Source: Adapted from Lee, S.W., D.W. Song and C. Ducruet (2008) “A tale of Asia’s world ports: the spatial evolution in global hub port cities”, Geoforum, Vol. 39, pp. 373-385.
The hinterlands of three major economic regions can be synthetically represented in terms of their intensity and the importance of gateways and corridors that service them:
- In North America, there is a high level of concentration of economic activities along the coastal areas (East and West coasts) with significant resources and manufacturing hinterlands. From coastal gateways long-distance rail corridors, often taking the form of a landbridge, are servicing a continental hinterland. This hinterland is articulated by major transportation and industrial hubs such as Chicago.
- In Western Europe, the hinterland is the most intense in the interior, notably along the Rhine river system. This hinterland is accessed from coastal gateways, such as Rotterdam, Antwerp, Hamburg, and Le Havre, through medium-distance corridors involving a variety of combinations of road, barge, and rail services. Almost all the major European capitals are interior cities located along rivers.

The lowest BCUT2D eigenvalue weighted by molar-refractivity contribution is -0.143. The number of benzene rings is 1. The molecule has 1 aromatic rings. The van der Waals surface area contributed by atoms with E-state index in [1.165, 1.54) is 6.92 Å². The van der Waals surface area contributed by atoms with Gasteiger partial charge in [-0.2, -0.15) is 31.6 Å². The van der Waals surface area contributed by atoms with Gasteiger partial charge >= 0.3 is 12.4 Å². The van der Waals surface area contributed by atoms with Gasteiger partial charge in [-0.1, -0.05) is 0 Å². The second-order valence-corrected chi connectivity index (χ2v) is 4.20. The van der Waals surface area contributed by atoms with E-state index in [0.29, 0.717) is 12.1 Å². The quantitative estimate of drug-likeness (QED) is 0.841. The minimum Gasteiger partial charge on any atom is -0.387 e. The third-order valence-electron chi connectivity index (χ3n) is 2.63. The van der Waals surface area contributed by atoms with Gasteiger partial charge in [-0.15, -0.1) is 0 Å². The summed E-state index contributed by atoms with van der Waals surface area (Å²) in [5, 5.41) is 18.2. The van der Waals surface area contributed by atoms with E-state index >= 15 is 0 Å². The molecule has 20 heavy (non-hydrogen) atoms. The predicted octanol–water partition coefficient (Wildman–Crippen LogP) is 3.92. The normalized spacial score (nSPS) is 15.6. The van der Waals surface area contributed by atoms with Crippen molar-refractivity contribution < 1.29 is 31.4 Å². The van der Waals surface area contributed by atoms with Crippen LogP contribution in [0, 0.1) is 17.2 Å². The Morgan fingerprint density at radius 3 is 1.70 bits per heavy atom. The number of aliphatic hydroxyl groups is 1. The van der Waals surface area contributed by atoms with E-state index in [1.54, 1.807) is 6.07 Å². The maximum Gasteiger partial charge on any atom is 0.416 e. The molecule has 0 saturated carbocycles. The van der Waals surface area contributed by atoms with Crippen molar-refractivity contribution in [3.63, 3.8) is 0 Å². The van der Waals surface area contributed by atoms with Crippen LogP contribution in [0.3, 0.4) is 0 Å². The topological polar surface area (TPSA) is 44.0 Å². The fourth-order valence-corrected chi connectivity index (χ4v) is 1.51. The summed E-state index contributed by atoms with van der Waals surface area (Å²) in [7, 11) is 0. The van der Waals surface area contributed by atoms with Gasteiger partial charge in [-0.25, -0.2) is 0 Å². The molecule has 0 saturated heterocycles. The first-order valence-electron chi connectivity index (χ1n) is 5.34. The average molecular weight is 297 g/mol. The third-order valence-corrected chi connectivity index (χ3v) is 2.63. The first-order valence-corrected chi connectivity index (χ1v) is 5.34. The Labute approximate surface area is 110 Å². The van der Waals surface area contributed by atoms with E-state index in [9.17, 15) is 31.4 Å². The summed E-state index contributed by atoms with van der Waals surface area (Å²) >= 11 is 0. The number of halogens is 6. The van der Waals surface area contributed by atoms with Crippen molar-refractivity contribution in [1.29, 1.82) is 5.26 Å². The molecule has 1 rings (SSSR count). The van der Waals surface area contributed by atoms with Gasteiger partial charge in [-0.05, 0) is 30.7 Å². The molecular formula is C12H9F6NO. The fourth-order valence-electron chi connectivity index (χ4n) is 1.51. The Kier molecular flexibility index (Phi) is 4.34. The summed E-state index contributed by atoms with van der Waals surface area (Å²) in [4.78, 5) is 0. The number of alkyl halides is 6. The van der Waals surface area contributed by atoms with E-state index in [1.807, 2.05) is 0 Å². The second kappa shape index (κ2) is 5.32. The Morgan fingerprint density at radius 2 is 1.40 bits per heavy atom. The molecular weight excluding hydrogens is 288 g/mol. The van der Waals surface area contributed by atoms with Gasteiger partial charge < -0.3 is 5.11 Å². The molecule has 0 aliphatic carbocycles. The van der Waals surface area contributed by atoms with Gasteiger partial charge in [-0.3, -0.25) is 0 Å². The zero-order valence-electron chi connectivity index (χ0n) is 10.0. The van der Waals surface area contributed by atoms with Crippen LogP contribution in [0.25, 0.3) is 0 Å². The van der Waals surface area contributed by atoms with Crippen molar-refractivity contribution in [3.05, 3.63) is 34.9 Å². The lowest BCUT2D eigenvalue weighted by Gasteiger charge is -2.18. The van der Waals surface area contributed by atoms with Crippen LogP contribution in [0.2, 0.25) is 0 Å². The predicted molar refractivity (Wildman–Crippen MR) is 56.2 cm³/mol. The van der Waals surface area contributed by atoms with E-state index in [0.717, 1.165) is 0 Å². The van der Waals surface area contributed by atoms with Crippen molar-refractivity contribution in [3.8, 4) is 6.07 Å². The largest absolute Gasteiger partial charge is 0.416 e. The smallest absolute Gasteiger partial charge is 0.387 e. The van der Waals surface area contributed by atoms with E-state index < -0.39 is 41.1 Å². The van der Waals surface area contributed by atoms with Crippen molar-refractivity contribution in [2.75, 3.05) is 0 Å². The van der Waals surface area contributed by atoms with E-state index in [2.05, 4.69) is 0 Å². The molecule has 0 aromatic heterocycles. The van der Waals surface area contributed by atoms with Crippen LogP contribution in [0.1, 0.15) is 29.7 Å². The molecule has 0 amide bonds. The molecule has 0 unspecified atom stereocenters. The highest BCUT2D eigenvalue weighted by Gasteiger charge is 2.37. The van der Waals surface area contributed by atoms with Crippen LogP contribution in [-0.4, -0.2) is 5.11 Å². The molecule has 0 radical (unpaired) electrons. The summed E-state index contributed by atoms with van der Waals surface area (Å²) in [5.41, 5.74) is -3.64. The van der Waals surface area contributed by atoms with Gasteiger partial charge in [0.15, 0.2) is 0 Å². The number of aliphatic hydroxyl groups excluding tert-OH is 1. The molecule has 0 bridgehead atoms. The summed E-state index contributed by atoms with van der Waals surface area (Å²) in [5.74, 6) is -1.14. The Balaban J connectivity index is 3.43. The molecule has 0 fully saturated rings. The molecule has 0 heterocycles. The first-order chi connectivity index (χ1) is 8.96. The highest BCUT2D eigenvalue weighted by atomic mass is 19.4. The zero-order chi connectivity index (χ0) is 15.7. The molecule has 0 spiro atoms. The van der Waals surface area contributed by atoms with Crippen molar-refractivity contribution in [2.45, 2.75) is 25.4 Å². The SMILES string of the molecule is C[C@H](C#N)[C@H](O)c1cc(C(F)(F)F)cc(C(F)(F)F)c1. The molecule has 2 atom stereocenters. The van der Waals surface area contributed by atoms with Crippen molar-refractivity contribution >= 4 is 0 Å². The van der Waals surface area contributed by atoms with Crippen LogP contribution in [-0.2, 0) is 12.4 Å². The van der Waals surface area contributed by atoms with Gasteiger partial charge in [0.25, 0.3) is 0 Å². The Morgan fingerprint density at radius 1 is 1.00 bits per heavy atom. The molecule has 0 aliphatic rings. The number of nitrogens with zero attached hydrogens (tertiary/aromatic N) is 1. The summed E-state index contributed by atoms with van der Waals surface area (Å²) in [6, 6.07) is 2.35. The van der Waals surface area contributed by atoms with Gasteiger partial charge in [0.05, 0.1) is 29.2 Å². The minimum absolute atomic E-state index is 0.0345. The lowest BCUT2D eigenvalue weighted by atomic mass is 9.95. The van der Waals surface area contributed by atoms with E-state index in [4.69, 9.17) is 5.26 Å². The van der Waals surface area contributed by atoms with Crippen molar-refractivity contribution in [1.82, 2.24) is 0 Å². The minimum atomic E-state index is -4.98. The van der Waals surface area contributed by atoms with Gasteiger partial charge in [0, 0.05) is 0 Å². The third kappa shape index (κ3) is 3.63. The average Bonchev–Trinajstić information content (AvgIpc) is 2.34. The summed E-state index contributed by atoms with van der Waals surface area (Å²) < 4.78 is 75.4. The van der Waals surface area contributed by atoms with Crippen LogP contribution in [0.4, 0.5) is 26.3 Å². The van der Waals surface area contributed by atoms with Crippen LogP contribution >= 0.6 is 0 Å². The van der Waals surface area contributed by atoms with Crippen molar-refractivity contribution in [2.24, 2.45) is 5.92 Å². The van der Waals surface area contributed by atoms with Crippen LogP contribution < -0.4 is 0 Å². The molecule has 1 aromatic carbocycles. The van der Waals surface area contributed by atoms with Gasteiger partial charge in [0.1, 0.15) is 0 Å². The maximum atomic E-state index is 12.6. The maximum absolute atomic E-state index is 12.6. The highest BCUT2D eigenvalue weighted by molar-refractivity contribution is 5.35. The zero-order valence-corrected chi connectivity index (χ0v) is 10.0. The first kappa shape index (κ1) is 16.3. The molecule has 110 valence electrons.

- In East and Southeast Asia, a significant share of the economic activity takes place along the coast, with a few high population density interior hinterlands, such as in China. Hinterland access is commonly problematic, linked to the fact that a large share of the accumulation of new economic activities has taken place in the vicinity of major gateways. There is thus a strong contrast between coastal gateways equipped with modern (container) terminals and hinterlands usually poorly serviced by rail freight services.